Application of Architectural Energetics Models to the Iron Age Tumuli of Bin Tepe in Lydia, Western Turkey
This poster presents a study that applies an architectural energetics model to around 140 monumental earthen burial mounds located in an area known as Bin Tepe (the "Thousand Mounds") in western Turkey, which served as the burial ground for Iron Age Lydian rulers and elites. Using measurements obtained from ground survey and aerial reconnaissance, volumetric figures for each of the tumuli are calculated to determine the amounts of building materials necessary to construct each tumulus. These parameters are entered into an architectural energetics model, based on similar models from other parts of the world, which assigns to each step of the construction process a time and labor cost according to available technologies and resources. The outputs of this model are given as quantitative minimum and maximum ranges for how much building material, labor power, and time would be required per mound, per mound cluster, and for all known tumuli in Bin Tepe. Such a study is a useful and necessary step to moving beyond treating tumuli as indistinguishable points on a map, towards considering them as varied and individual investments of material, labor, and time that reflect social differences in the society that constructed them.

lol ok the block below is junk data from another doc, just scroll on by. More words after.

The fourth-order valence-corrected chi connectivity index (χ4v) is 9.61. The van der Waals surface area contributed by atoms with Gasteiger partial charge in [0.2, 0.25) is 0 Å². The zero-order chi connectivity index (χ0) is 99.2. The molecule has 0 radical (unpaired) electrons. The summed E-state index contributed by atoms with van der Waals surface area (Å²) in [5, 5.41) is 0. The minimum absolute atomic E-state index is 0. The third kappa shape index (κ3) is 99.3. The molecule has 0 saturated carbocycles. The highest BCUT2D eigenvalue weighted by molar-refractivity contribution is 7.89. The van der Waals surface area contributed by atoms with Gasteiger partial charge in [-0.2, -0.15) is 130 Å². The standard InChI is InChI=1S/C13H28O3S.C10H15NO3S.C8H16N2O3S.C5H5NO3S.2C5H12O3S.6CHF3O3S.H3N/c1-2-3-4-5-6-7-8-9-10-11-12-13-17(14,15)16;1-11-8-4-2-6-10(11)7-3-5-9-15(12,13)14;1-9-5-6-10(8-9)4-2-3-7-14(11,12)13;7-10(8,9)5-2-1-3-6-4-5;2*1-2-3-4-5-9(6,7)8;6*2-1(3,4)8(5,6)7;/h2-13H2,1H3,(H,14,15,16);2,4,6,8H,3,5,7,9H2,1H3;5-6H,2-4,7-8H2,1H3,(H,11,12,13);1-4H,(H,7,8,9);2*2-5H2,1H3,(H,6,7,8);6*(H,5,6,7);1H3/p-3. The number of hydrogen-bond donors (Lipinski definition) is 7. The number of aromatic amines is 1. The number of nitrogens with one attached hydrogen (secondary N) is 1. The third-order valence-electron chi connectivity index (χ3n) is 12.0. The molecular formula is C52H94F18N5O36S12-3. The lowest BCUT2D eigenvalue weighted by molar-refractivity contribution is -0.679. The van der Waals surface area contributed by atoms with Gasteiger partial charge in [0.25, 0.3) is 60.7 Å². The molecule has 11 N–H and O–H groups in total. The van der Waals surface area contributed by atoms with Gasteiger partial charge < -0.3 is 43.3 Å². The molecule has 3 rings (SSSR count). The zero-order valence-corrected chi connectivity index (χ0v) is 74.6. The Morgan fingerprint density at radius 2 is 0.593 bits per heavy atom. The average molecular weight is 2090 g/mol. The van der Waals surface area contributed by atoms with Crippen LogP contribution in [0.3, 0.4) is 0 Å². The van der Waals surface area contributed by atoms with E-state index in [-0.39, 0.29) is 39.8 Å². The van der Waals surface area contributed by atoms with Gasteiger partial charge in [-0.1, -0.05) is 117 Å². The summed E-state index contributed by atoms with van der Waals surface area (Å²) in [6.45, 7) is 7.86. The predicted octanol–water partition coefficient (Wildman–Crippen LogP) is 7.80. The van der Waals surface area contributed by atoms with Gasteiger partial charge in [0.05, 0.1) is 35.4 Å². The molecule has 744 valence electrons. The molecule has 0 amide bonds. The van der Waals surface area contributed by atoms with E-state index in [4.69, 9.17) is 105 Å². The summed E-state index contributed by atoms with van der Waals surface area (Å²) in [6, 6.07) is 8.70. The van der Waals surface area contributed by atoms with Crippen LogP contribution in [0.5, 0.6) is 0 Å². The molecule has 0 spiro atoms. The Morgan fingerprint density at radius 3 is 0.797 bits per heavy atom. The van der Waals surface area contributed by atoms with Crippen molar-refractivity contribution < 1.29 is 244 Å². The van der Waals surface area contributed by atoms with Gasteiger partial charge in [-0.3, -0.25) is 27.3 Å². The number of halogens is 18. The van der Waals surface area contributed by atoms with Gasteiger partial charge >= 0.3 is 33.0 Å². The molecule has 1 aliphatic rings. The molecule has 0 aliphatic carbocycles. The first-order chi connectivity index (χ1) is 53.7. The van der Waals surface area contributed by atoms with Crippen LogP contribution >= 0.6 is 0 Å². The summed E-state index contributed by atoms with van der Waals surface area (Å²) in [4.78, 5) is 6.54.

Cite this Record
Application of Architectural Energetics Models to the Iron Age Tumuli of Bin Tepe in Lydia, Western Turkey. Daniel Plekhov, Christopher H. Roosevelt, Christina M. Luke. Presented at The 81st Annual Meeting of the Society for American Archaeology, Orlando, Florida. 2016 ( tDAR id: 404534)
This Resource is Part of the Following Collections
min long: 25.225; min lat: 15.115 ; max long: 66.709; max lat: 45.583 ;